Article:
Food banks have become a staple within our society and they continue to need and deserve our support.
Every once in a while, we hear some people lament the need for food banks — talking about how they are meant to be stop gaps and should not have to exist in this day and age.
Yet, a recent report on food bank use in B.C. has stated more and more people need their services.
Here on the Saanich Peninsula, the Sidney Lions Food Bank reaches approximately 1,000 people each month. Those numbers have leveled off over last year, according to food bank Executive Director Bev Elder, but that doesn’t mean the need has just gone away.
Because there’s mobility in the region, she says people in need of food bank services may simply have changed locations and are counted among the users of other food banks, like Victoria’s Mustard Seed.
In times of economic boom or bust, there will always be a need for food banks to help families and individuals make ends meet. Users might not be constant users, but people who find themselves in a position none of us would hope to see — out of a job or injured in some way and facing too many bills. Food banks can help provide just enough groceries and other items to get some people past that bump in the road.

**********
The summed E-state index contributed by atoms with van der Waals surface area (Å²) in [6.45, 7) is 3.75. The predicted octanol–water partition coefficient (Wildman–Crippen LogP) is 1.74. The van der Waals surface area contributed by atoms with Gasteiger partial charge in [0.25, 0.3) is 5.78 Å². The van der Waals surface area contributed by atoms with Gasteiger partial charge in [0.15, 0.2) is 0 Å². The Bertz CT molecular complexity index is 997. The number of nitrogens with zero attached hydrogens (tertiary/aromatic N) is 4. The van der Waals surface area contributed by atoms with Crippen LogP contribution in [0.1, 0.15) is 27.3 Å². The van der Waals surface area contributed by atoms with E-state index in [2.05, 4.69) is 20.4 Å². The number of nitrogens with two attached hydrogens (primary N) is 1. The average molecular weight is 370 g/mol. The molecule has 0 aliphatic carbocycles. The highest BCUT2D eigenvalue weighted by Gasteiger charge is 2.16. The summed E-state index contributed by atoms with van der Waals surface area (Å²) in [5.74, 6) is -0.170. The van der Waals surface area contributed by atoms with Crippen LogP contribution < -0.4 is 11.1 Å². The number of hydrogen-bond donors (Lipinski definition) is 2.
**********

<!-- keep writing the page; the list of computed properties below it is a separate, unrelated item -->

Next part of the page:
Certainly, no one wants to see food banks used as a crutch. But because people can find themselves in dire straits, their services will always be required.
On the Peninsula, the food bank received a lot of support and has a dedicated collection of community volunteers to help make it go.
They still need the support of individuals in our communities to ensure their shelves are stocked — not only during the giving season, but throughout the year.
Saanich Peninsula firefighters have come together to collect food and cash donations and they are only the tip of the iceberg when it comes to the community’s generosity.
Hopefully, by following their example, we can help ensure our neighbours don’t have to go wanting throughout the year.